Public Pier — No Fishing License Required
My first visit to this pier took place on a sultry summer night in the mid-1970s. I was visiting southern California with my family, shepherding my wife and kids to the “must see” tourist spots during the day, and making short excursions to the local piers during the morning and evening hours. Much to my surprise, anglers at this pier were using drop-lights to fish. These lights consisted of a heavy electrical cord with a plug at one end and a light with a reflector at the other end. Fishermen would plug their lights into the electrical outlets located on the pier’s overhead lights. They would then lower their cords and lights down so that the drop-lights were just above the surface of the water. Inevitably, small fish such as anchovies and smelt were attracted to the lights and would swarm near the top of the water. Every so often a larger fish would approach, the small fish would scatter and disappear, and then, a few moments later, fish would reappear. Anglers, using light lines and small baits, were catching their share of the larger fish.
One couple allowed me to share their light and I quickly caught a small sand bass followed by several tomcod (white croaker) and mid-sized herring (queenfish). I didn’t have a drop-light but vowed that when I returned, I would bring one with me. Unfortunately, I waited too long, the electrical outlets were removed in the ’80s (due, the authorities said, to the fact that the outlets encouraged all-night camping and fires, which the campers set to keep warm).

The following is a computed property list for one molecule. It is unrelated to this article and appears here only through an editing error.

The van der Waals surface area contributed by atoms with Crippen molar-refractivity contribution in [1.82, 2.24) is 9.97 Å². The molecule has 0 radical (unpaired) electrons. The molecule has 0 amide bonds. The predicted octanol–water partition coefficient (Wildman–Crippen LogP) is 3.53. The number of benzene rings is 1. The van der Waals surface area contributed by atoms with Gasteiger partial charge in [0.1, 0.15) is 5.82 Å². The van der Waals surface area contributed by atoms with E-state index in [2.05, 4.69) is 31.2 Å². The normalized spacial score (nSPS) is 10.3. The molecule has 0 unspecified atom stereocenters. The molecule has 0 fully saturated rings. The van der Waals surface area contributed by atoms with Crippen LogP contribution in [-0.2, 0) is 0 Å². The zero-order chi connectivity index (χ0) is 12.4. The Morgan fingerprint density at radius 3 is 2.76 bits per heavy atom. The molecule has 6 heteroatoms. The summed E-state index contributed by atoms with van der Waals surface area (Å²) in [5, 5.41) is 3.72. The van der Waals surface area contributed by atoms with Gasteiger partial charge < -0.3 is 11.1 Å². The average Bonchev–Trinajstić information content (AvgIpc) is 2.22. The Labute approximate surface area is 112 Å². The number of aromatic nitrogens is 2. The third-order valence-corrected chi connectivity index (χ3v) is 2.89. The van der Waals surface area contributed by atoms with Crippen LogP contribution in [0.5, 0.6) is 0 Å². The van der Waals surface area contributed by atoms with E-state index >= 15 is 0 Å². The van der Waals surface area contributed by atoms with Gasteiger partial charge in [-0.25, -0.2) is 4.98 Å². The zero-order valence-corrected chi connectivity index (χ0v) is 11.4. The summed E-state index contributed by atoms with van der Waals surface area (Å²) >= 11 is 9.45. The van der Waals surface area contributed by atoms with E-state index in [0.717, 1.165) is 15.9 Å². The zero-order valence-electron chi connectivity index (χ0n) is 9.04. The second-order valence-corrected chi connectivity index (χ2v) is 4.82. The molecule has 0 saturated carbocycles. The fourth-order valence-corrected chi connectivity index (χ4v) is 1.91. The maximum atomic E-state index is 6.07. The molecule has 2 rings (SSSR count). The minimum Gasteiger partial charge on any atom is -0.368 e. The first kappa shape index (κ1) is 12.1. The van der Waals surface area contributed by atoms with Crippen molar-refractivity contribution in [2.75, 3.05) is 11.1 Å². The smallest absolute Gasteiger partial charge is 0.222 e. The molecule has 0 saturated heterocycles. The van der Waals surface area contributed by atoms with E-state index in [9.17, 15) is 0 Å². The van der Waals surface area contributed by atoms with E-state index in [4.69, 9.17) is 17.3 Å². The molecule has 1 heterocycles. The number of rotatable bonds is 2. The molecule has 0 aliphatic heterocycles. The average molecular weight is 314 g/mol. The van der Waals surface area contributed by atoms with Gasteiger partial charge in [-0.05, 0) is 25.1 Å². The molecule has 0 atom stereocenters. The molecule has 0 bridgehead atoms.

Nevertheless, even without drop-lights, I’ve generally caught some type of fish whenever I’ve visited the pier. The pier receives heavy use from anglers and, with the exception or “red tide” occurrences, almost always yields some fish.
Environment. The 1,620-foot-long, T-shaped pier sits on a wide, sandy stretch of the Long Beach City Beach known as Belmont Shore (called “Horny Corners” by locals and no, I don’t know why). Given protection by the Long Beach-San Pedro breakwaters, this inner flank of Alamitos Bay typically sees calm waters with moderate surf. Further out and around the end of the pier the bottom is sand and mud. This area usually shows little growth of seaweed or kelp, but does have a fairly heavy growth of mussels on the pilings. In addition, concrete rubble was placed among the pilings during the construction of the pier (in 1967) to act as an artificial reef.
A negative aspect of the pier is fairly common red tide conditions (when fish will be virtually absent); at least a third of my visits in the past couple of decades have seen the pier surrounded, or nearly surrounded, by red tide.
An interesting visual is the group of “Astronaut Islands” that sit a short distance offshore from the pier. Island Chaffee, Island Grissom, Island White and Island Freeman (named for the four astronauts who lost their lives on Apollo I) are artificial islands containing oil-drilling equipment.